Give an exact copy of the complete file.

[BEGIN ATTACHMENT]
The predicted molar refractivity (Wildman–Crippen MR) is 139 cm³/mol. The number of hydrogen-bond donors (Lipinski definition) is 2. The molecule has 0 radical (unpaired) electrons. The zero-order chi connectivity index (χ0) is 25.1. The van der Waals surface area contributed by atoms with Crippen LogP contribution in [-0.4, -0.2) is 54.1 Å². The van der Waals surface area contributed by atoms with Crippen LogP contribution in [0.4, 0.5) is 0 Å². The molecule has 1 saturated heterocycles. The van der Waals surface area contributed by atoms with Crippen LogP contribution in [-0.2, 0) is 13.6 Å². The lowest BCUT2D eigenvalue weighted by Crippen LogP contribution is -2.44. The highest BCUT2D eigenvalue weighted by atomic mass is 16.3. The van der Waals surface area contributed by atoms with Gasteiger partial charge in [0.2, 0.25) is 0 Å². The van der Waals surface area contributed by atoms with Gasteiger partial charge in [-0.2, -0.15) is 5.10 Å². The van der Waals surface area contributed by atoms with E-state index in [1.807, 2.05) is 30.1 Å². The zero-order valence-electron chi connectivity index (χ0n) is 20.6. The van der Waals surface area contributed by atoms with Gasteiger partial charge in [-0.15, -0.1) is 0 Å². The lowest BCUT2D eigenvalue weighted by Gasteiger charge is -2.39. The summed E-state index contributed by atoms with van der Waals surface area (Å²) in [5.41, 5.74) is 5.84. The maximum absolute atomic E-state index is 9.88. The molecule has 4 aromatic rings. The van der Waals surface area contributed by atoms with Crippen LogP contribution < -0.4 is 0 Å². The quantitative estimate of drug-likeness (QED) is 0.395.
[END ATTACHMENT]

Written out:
The predicted molar refractivity (Wildman–Crippen MR) is 139 cm³/mol. The number of hydrogen-bond donors (Lipinski definition) is 2. The molecule has 0 radical (unpaired) electrons. The zero-order chi connectivity index (χ0) is 25.1. The van der Waals surface area contributed by atoms with Crippen LogP contribution in [-0.4, -0.2) is 54.1 Å². The van der Waals surface area contributed by atoms with Crippen LogP contribution in [0.4, 0.5) is 0 Å². The molecule has 1 saturated heterocycles. The van der Waals surface area contributed by atoms with Crippen LogP contribution in [-0.2, 0) is 13.6 Å². The lowest BCUT2D eigenvalue weighted by Crippen LogP contribution is -2.44. The highest BCUT2D eigenvalue weighted by atomic mass is 16.3. The van der Waals surface area contributed by atoms with Gasteiger partial charge in [0.2, 0.25) is 0 Å². The van der Waals surface area contributed by atoms with Gasteiger partial charge in [-0.2, -0.15) is 5.10 Å². The van der Waals surface area contributed by atoms with E-state index in [1.807, 2.05) is 30.1 Å². The zero-order valence-electron chi connectivity index (χ0n) is 20.6. The van der Waals surface area contributed by atoms with Gasteiger partial charge in [-0.15, -0.1) is 0 Å². The lowest BCUT2D eigenvalue weighted by Gasteiger charge is -2.39. The summed E-state index contributed by atoms with van der Waals surface area (Å²) in [5.41, 5.74) is 5.84. The maximum absolute atomic E-state index is 9.88. The molecule has 4 aromatic rings. The van der Waals surface area contributed by atoms with Crippen LogP contribution < -0.4 is 0 Å². The quantitative estimate of drug-likeness (QED) is 0.395.